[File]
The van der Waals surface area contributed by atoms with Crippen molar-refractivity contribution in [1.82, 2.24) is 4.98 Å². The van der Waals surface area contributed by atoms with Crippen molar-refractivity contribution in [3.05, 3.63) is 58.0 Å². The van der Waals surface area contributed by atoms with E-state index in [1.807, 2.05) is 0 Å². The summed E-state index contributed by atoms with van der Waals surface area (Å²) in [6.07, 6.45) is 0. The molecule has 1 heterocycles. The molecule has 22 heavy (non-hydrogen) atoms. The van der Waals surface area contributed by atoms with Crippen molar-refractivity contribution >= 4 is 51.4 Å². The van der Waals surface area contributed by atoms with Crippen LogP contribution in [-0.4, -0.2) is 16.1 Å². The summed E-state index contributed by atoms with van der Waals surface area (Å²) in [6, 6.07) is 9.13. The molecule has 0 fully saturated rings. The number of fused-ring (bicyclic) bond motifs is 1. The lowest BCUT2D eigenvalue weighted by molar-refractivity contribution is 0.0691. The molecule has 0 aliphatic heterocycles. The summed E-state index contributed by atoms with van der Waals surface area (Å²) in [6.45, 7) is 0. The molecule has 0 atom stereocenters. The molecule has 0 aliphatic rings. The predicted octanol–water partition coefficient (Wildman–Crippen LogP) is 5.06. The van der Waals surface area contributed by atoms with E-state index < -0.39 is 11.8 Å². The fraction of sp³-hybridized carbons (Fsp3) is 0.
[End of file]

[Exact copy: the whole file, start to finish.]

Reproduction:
The van der Waals surface area contributed by atoms with Crippen molar-refractivity contribution in [1.82, 2.24) is 4.98 Å². The van der Waals surface area contributed by atoms with Crippen molar-refractivity contribution in [3.05, 3.63) is 58.0 Å². The van der Waals surface area contributed by atoms with E-state index in [1.807, 2.05) is 0 Å². The summed E-state index contributed by atoms with van der Waals surface area (Å²) in [6.07, 6.45) is 0. The molecule has 1 heterocycles. The molecule has 22 heavy (non-hydrogen) atoms. The van der Waals surface area contributed by atoms with Crippen molar-refractivity contribution >= 4 is 51.4 Å². The van der Waals surface area contributed by atoms with Crippen LogP contribution in [-0.4, -0.2) is 16.1 Å². The summed E-state index contributed by atoms with van der Waals surface area (Å²) in [6, 6.07) is 9.13. The molecule has 0 fully saturated rings. The number of fused-ring (bicyclic) bond motifs is 1. The lowest BCUT2D eigenvalue weighted by molar-refractivity contribution is 0.0691. The molecule has 0 aliphatic heterocycles. The summed E-state index contributed by atoms with van der Waals surface area (Å²) in [6.45, 7) is 0. The molecule has 0 atom stereocenters. The molecule has 0 aliphatic rings. The predicted octanol–water partition coefficient (Wildman–Crippen LogP) is 5.06. The van der Waals surface area contributed by atoms with E-state index < -0.39 is 11.8 Å². The fraction of sp³-hybridized carbons (Fsp3) is 0.